And you can disagree also......:rolleyes:

Shoot well

January 11, 2003, 08:38 PM
Quite the defense for the CZ83. I find MAKs to be crude..
and CZ83s to be cool.

As a CZ expert told me. "Some people will just buy the cheaper
guns in Makarov. The CZ83 is an expensive toy for them to

I agree. Along with other Euro pistols as the Beretta and Walther . The CZ83 is a class act.

January 12, 2003, 03:15 PM
this is quoted from december 2001 issue Combat Handguns;

The cz83 is made the way firearms were manufactured in this country a half century ago. Like a pre 70 series colt, this pistol fairly screams quality.
It is a wonder cz can market the gun as inexpensively as it does.
The trigger pull is what the designers of double action semi autos have often promised, but seldom delivered.....

you get the idea....tom

February 18, 2003, 01:20 AM
Does anybody know if it's possible to convert a .380 CZ-83 to 9mm Makarov? Would it just be a matter of a barrel swap, or would it be more involved than that? If anybody knows, please fill me in...

Walt Sherrill
February 18, 2003, 07:41 AM
Convert the CZ-83 in .380 to 9x18?

It is just a barrel swap.

Same magazines. Capacity is reduced by 1 when using hi-caps; not sure about the standard mags.

February 18, 2003, 07:59 AM
The only difference I can tell and have had both is the barrel....different caliber and style of inerds...polygonal vs lands/grooves..the mags are the same...with the case length and diameter differences...Id say the extractor and ejector would work for both.......
A Barrel press would change it out...but where would you get a 9 x 18 barrel? Shoot well......

February 18, 2003, 08:03 AM
"Same magazines. Capacity is reduced by 1 when using hi-caps; not sure about the standard mags."

Yes, due to the larger diameter of the 9x18 round, the magazine capacity is reduced by one with either standard (reduced capacity) or high capacity (international standard) magazines.

You can fit 12 mak rounds in the high capacity magazine, and 9 rounds in the modified (low capacity)magazine.

As for the quality and price of these guns, they have certainly higher quality of build and materials, and cost approximately twice what a PM goes for.

As for CZ83 in .32 caliber, these are no longer imported either.

Stephen A. Camp
February 18, 2003, 11:50 AM
Hello. I bought one of these a year or two ago and while I've shot it some, I just don't shoot .380 ACP all that much. Finally decide it was time to really see what the thing might be capable of.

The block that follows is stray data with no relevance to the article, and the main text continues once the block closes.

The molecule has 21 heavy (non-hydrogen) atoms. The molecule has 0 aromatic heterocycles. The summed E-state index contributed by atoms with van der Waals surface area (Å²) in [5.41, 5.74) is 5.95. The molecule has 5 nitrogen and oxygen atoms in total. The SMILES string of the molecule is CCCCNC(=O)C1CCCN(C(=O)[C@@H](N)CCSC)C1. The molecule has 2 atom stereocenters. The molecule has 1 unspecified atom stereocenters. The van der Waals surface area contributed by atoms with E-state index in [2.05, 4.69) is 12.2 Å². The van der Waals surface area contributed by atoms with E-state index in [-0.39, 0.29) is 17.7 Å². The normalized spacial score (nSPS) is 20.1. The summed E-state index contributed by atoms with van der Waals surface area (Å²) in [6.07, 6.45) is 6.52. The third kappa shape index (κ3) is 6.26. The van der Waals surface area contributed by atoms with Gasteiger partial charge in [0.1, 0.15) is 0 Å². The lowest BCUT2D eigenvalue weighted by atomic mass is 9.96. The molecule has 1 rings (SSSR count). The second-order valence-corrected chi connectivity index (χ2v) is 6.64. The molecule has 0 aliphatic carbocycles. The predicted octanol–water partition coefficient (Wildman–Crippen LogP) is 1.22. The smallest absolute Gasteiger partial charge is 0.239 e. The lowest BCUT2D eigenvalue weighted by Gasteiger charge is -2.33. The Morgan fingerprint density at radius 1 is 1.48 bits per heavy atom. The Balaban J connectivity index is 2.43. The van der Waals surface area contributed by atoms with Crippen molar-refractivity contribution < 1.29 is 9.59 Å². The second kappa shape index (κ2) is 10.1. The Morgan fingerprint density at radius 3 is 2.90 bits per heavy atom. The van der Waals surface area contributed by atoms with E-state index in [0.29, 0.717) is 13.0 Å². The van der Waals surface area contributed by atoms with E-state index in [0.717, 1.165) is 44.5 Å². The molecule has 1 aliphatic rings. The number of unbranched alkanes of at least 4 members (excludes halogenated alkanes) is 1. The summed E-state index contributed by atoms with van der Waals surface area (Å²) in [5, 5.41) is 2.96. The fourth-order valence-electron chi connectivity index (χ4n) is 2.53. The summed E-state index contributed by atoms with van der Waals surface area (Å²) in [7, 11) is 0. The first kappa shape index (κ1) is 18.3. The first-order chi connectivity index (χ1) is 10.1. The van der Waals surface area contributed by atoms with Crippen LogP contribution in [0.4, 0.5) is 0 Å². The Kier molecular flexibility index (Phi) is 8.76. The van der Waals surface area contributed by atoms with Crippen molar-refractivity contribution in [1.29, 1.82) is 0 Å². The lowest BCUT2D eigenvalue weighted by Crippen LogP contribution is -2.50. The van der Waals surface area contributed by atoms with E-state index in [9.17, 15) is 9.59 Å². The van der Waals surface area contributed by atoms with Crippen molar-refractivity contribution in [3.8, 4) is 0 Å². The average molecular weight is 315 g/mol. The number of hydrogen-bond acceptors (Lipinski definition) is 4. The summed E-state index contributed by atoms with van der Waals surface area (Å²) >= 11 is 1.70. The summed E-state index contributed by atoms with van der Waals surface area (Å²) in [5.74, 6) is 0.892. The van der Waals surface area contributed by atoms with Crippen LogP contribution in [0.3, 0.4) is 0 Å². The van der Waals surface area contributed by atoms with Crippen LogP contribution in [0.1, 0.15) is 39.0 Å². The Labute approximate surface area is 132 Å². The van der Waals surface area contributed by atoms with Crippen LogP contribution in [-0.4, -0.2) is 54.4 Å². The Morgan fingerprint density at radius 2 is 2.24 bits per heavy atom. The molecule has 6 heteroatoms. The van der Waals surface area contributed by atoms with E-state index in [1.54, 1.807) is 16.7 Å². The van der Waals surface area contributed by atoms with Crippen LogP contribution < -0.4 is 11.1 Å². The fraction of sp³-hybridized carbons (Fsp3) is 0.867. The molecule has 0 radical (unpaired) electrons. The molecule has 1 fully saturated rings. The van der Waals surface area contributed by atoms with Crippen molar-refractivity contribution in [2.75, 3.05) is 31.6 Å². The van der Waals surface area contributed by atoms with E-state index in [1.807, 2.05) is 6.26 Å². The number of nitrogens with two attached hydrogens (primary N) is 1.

The Pistol: The CZ83 is most often seen in .380, but I think some examples are around in 9x18 Makarov. If memory serves, the pistol was also offered in .32 ACP, but I could be wrong on that.

Like the larger CZ pistols, this is a conventional DA/SA pistol that allows for "cocked and locked" carry should that be desired. The generous tang prevented the spur hammer from biting me, despite my somewhat large hands. The DA pull is long, but extremely smooth and quite light. The trigger is not grooved. This was surprisingly good. The SA pull is light, but like the CZ75, the hammer's pushed back very slightly in the SA pull before it falls. This precludes the crisp "glass rod" break most often seen on tuned 1911s. This does not mean that the SA pull's hard to use; it isn't. It is a straight blow back as are most .380 pistols.

Sights are fixed and the same as those on the CZ75/85 B pistols, i.e., very usable and easy to see at speed. They're the 3 Dot variety and have the "glow in the dark" paint. I'd be happy with plain black-on-black.

This picture shows the sights, ambidextrous, frame-mounted thumb safeties, but does not show the ambidextrous magazine release located at the rear of the trigger guard.

Original-capacity magazines in .380 were 13 rnd, but my gun came with two 10 rnd mags that were easy to load and appeared quite well-made. This pistol also has the hooked trigger guard that's checkered on front rather than the older, rounded one. (I prefer the rounded.) Stocks are black, partially checkered plastic secured with one Phillips head screw on each side. (I think these screws look "cheap" and would much prefer slotted or hex head given my druthers.) The pistol has an external slide release.

The slide release is not ambidextrous and well-positioned.

Ammunition: There is a wide selection of ammunition around for .380. I used one FMJ round in the test with the rest being JHPs. Ammunition used:

Fiocchi 95 gr FMJ
PMC 90 gr JHP
Federal Classic 90 gr JHP
Federal 90 gr Hydrashok JHP